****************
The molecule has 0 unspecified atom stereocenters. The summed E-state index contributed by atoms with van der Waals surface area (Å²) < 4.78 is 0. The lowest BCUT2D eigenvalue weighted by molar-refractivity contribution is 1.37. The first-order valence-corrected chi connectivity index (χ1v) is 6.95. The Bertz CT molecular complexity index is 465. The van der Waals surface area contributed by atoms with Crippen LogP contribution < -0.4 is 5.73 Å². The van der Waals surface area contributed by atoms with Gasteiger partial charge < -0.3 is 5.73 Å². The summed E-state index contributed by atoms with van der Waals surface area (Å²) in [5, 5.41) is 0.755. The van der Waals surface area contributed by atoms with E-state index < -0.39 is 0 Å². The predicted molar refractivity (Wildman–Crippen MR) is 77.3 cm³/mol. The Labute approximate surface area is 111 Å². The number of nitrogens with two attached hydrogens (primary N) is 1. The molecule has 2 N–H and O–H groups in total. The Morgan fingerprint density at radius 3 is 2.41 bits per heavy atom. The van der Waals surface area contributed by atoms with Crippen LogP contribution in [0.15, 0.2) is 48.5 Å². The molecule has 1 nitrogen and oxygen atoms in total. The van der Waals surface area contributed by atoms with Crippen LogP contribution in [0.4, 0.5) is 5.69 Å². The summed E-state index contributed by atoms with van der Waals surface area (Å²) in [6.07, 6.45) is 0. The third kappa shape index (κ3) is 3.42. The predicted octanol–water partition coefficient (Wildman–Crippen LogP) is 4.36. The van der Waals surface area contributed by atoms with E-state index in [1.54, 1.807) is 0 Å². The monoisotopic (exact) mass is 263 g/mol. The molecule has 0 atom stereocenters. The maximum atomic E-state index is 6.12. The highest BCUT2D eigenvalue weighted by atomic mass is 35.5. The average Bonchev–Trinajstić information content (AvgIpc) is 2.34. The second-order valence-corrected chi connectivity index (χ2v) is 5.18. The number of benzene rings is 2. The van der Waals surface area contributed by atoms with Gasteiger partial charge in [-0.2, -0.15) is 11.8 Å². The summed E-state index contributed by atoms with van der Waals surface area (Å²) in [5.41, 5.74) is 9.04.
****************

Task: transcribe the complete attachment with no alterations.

The molecule has 0 unspecified atom stereocenters. The summed E-state index contributed by atoms with van der Waals surface area (Å²) < 4.78 is 0. The lowest BCUT2D eigenvalue weighted by molar-refractivity contribution is 1.37. The first-order valence-corrected chi connectivity index (χ1v) is 6.95. The Bertz CT molecular complexity index is 465. The van der Waals surface area contributed by atoms with Crippen LogP contribution < -0.4 is 5.73 Å². The van der Waals surface area contributed by atoms with Gasteiger partial charge < -0.3 is 5.73 Å². The summed E-state index contributed by atoms with van der Waals surface area (Å²) in [5, 5.41) is 0.755. The van der Waals surface area contributed by atoms with E-state index < -0.39 is 0 Å². The predicted molar refractivity (Wildman–Crippen MR) is 77.3 cm³/mol. The Labute approximate surface area is 111 Å². The number of nitrogens with two attached hydrogens (primary N) is 1. The molecule has 2 N–H and O–H groups in total. The Morgan fingerprint density at radius 3 is 2.41 bits per heavy atom. The van der Waals surface area contributed by atoms with Crippen LogP contribution in [0.15, 0.2) is 48.5 Å². The molecule has 1 nitrogen and oxygen atoms in total. The van der Waals surface area contributed by atoms with Crippen LogP contribution in [0.4, 0.5) is 5.69 Å². The summed E-state index contributed by atoms with van der Waals surface area (Å²) in [6.07, 6.45) is 0. The third kappa shape index (κ3) is 3.42. The predicted octanol–water partition coefficient (Wildman–Crippen LogP) is 4.36. The van der Waals surface area contributed by atoms with E-state index in [1.54, 1.807) is 0 Å². The monoisotopic (exact) mass is 263 g/mol. The molecule has 0 atom stereocenters. The maximum atomic E-state index is 6.12. The highest BCUT2D eigenvalue weighted by atomic mass is 35.5. The average Bonchev–Trinajstić information content (AvgIpc) is 2.34. The second-order valence-corrected chi connectivity index (χ2v) is 5.18. The number of benzene rings is 2. The van der Waals surface area contributed by atoms with Gasteiger partial charge in [-0.2, -0.15) is 11.8 Å². The summed E-state index contributed by atoms with van der Waals surface area (Å²) in [5.41, 5.74) is 9.04.